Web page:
L. J. Collins, M. D.  (CHART), is one of Poinsett County's most trustworthy physicians and surgeons, and as he has obtained a liberal share of public favor, it is one of the best of proofs of his skill and care. He was born in Fulton County, Ky., in 1857, and is the third in a family of three children, born to Leroy and Evaline (Murphy) Collins, who were Tennesseeans, and emigrated to Fulton, Fulton County, Ky., at an early day, where the father followed the trade of a mechanic. He still resides in Fulton, but his wife died many years ago, when our subject was but a small lad. L. J. Collins was taken to Carroll County, Tenn., after his mother's death, and there remained until he attained his eighth year, when he returned to Fulton County, Ky., and was educated in the schools of that county. From earliest manhood the study of medicine always had a fascination for him, and he determined to make that his calling through life; and in order to fit himself for active work he entered the Hospital Medical College of Louisville, Ky., and was graduated from that institution in 1877. His first experience as a practitioner was gained in Hardeman County, Tenn., but he only remained there a short time when he entered upon the practice of his profession in Wittsburg, Cross County, Ark. After a short stay of three months in this place he located in Bay Village of the same county, remaining here until the first of January, 1881, when he came to his present location, and has a paying practice in the town and surrounding [p.583] country. He has been an active politician for years, and always votes the Democratic ticket, and in 1888, was elected by that party to the State legislature from Poinsett County, and is now ably discharging the duties incumbent upon this office. Socially he is a member of the A. F. & A. M. In 1876 he was married, in Hardeman County, Tenn., to Miss Amanda Hurst, a native of Hardeman County, Tenn. To their union were born the following children: Henry, Dixie and LaFayette. Although the Doctor has resided here only a few years, he has noticed a decided change for the better in the public-school system, and in the growth and prosperity of the county.

A. A. Coppage  (CHART), clerk of the county and probate court, and also county recorder, was born in Marion County, Ky., on the 12th of January, 1847, being the seventh of twelve children born to the union of Hardin Coppage and Sally C. Robertson, both natives of Marion County, Ky., the former a farmer and stock dealer by occupation. He died in Davis County, Ky., in 1886, at the age of seventy-five years, his excellent wife's death occurring two years earlier. A. A Coppage received the education and rearing which usually fall to the lot of the farmer's boy, and in April, 1877, he left home and came to Greene County, Ark., where he engaged in general merchandising at Bethel, and after successfully continuing there for three years he moved to Harrisburg. He had also been engaged in teaching school while in Greene County, and after his locating in Poinsett County, he was elected to the office of deputy county clerk, serving from 1883 to November, 1888, and discharged his duties in so efficient a manner that in the fall of the latter year he was elected to his present office. By appointment he was made county judge in 1884, and filled the position with ability for six months. He has shown his approval of secret organizations by becoming a member of the A. F. & A. M., and the I. O. O. F., holding the position of secretary in the latter. He was married at Bethel, Greene County, Ark., in 1880, to Mrs. Bettie Going, formerly Betty Sloan, a native of East Tennessee, reared in Poinsett County, Ark. Three children have been born to their union: Effie and Abbie, being the only ones living. He has two step-children: Clyde and May Going.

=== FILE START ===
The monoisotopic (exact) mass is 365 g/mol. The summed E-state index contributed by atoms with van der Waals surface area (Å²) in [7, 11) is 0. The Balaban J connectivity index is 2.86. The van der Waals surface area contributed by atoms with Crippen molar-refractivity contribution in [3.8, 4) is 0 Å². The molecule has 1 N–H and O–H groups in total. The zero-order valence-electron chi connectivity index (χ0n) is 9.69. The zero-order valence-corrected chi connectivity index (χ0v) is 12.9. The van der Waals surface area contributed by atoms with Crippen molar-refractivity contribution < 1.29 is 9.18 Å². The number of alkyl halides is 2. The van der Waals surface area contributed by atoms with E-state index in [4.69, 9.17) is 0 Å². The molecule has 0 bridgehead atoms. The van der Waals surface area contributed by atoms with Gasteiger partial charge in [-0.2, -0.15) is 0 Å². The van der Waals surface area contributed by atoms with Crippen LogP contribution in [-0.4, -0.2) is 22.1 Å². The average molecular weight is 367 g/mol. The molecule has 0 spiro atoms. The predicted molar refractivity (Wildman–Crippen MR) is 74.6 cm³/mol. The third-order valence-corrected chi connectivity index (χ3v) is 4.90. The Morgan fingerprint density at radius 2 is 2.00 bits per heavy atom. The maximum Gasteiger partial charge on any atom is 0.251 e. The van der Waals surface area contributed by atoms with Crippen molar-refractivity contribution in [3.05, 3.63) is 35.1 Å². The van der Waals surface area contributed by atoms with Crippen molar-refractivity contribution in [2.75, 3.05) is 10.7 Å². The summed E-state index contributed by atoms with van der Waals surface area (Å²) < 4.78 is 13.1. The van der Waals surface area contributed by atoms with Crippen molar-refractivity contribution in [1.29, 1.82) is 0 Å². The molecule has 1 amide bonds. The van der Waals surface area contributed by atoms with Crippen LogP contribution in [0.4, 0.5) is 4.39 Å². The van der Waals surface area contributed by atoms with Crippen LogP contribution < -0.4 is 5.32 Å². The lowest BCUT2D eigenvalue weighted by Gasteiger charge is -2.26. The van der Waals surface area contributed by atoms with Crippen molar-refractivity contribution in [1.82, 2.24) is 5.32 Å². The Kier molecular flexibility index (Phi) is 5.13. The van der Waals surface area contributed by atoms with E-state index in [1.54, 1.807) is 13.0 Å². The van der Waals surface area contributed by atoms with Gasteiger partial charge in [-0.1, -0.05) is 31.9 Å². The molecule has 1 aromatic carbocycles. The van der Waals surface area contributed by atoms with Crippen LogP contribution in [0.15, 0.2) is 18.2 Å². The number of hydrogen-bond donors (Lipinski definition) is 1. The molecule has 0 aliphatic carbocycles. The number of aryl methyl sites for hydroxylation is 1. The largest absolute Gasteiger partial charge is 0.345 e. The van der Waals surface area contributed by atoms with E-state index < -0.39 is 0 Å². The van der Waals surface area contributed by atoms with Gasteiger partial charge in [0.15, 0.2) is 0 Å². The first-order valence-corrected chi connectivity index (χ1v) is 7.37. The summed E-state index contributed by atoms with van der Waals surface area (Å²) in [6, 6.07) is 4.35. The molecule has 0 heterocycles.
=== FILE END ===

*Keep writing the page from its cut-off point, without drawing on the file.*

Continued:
Prof. Robert L. Cowan  (CHART), educator, Harrisburg, Ark. Originally from Warrick County, Ind., where his birth occurred on the 14th of March, 1852, Prof. Cowan is possessed of those advanced ideas and progressive principles regarding educational matters which make his name familiar throughout this part of the State. His parents, Rev. John D. and Elizabeth (Knight) Cowan, were natives of Tennessee and Indiana, respectively. The father was a graduate of Princeton College, New Jersey, and about 1849 or 1850 he was ordained to the Presbyterian ministry. He at once received the appointment of principal of Newburg Academy, at Newburg, Ind., which position he filled with honor until 1858, when he was made financial agent of Union College, at Virginia, Cass County, Ill. He remained in this position until near the close of his life, in 1865. At the age of sixteen, in company with two others of about the same age, he rode from Holly Springs, Miss., to Texas, and was forty days making the journey. They lost themselves in the wild and unbroken forests of Eastern Arkansas, wandered around for several days, and at last found Crowley's Ridge, which they followed north for some distance; then crossed over White River Valley, thence south to the Arkansas River, and after crossing this stream were near the present site of the city of Little Rock. From there they went to Shreveport, and then to Texas. Mr. Cowan remained in that State for four years, and during that time served as a soldier in the Texan army. He was wounded by arrows, and carried the scars to his grave. As pay for his services in the army he received a quarter of a league of Texas land (about 320 acres). In the meantime he had united with the Presbyterian Church, and was sent by the presbytery to attend Princeton College, as before stated. Prof. Cowan's paternal grandfather, David Cowan, was a native of Tennessee, and a farmer by occupation; was one of Gen. Jackson's soldiers in the battle of New Orleans, and met his death by being accidentally shot during a bear hunt in 1832. His father, John Cowan, was a native of Edinburgh, Scotland, and an early settler of Virginia, although later in life he drifted westward to Tennessee. His brother, David Cowan, came to America with him, and made his home in Pennsylvania. His son, Edgar Cowan, was United States senator from Pennsylvania during the war. Prof. Cowan's maternal grandfather, Isaac Knight, was a native of Pennsylvania, and emigrated with his father, Abraham Knight, to Henderson, Ky., in the year 1790. Two years later he was captured by the Indians, by whom he was kept a prisoner for two and a half years. He then escaped in the Straits of Mackinaw, by being hidden on a English trading vessel by a colored cook. He landed on terra firma in Detroit, and made his way home, after a perilous trip of six months. He followed agricultural pursuits, and opened up several large farms in Southern Indiana. His death occurred in 1858. Rev. John D. Cowan and Elizabeth Knight were married on the 20th of May, 1851, and Prof. Robert L. Cowan is their only child. His mother died on the 19th of August, 1854, and the father was married the second time on the 28th of December, 1859, to Miss Mary A. Bell, daughter of A. W. Bell, a prominent farmer of Central Illinois. To this union was born one child, Alex. B., whose birth occurred on the 2d of March, 1861, and who is married and has two children. He is the present manager of the Western Union Telegraph Company, at Quincy, Ill., and he, with his son, four years of age, and the subject of this sketch, are the only survivors bearing the family name. Prof. Cowan passed his boyhood days in poring over his books at home, and later attended the Presbyterian Academy in Macon County, Ill. After completing his studies in that college, in 1875, he went to Evansville, Ind., and filled the position of professor in the scientific department of the public high school of that city for five years. In 1880 he was elected county examiner of Vanderburgh County, which position he held until 1883, and then accepted the position of assistant engineer of the Danville, Olney & Ohio Railroad, while making the survey from Olney to Henderson, Ky. Following this Prof. Cowan was assistant engineer in the building of the Toledo, Cincinnati & St. Louis Railroad, between Toledo, Cincinnati and St. Louis. He then returned to Decatur in pour health, and remained in that city one year, when, in November, 1886, he came to Poinsett County, Ark. After locating here he followed the timber business, and then engaged in teaching, having charge of the Harrisburg schools in 1887 and 1889. His marriage occurred on the 20th of December, 1889, to Miss Maud Sloan, daughter of Judge G. W. Sloan, who keeps a hotel and is undertaker at Harrisburg. Prof. Cowan is a member of the Presbyterian Church, and Mrs. Cowan belongs to the Methodist Episcopal Church. He is a member of the A. F. & A. M., Lodge No. 64, Evansville, and holds the position of reporter of Lodge No. 3380, Knights of Honor (Bolivar Lodge). He takes an active part in politics, votes with the Republican party, is chairman of his county committee, and is a member of both the State Central and Congressional committees. He takes an active interest in and gives his support to all public enterprises.